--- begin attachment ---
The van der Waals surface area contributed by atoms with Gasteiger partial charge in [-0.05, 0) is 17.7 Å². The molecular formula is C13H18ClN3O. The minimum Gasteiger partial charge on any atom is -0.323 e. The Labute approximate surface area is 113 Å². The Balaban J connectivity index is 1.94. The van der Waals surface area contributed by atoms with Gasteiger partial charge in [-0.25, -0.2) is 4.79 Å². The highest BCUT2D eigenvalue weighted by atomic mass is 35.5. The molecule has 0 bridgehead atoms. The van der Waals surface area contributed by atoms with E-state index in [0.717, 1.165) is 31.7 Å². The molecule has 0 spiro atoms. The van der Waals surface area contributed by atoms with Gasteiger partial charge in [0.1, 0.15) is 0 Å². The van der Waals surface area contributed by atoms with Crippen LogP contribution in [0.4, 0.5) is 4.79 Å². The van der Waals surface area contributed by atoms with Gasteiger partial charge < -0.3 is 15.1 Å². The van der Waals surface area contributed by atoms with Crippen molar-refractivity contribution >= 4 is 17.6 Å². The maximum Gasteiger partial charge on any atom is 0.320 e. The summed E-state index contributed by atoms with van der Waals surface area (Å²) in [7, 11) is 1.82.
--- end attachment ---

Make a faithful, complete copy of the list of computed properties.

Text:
The van der Waals surface area contributed by atoms with Gasteiger partial charge in [-0.05, 0) is 17.7 Å². The molecular formula is C13H18ClN3O. The minimum Gasteiger partial charge on any atom is -0.323 e. The Labute approximate surface area is 113 Å². The Balaban J connectivity index is 1.94. The van der Waals surface area contributed by atoms with Gasteiger partial charge in [-0.25, -0.2) is 4.79 Å². The highest BCUT2D eigenvalue weighted by atomic mass is 35.5. The molecule has 0 bridgehead atoms. The van der Waals surface area contributed by atoms with E-state index in [0.717, 1.165) is 31.7 Å². The molecule has 0 spiro atoms. The van der Waals surface area contributed by atoms with Gasteiger partial charge in [0.1, 0.15) is 0 Å². The van der Waals surface area contributed by atoms with Crippen LogP contribution in [0.4, 0.5) is 4.79 Å². The van der Waals surface area contributed by atoms with Gasteiger partial charge < -0.3 is 15.1 Å². The van der Waals surface area contributed by atoms with Crippen molar-refractivity contribution >= 4 is 17.6 Å². The maximum Gasteiger partial charge on any atom is 0.320 e. The summed E-state index contributed by atoms with van der Waals surface area (Å²) in [7, 11) is 1.82.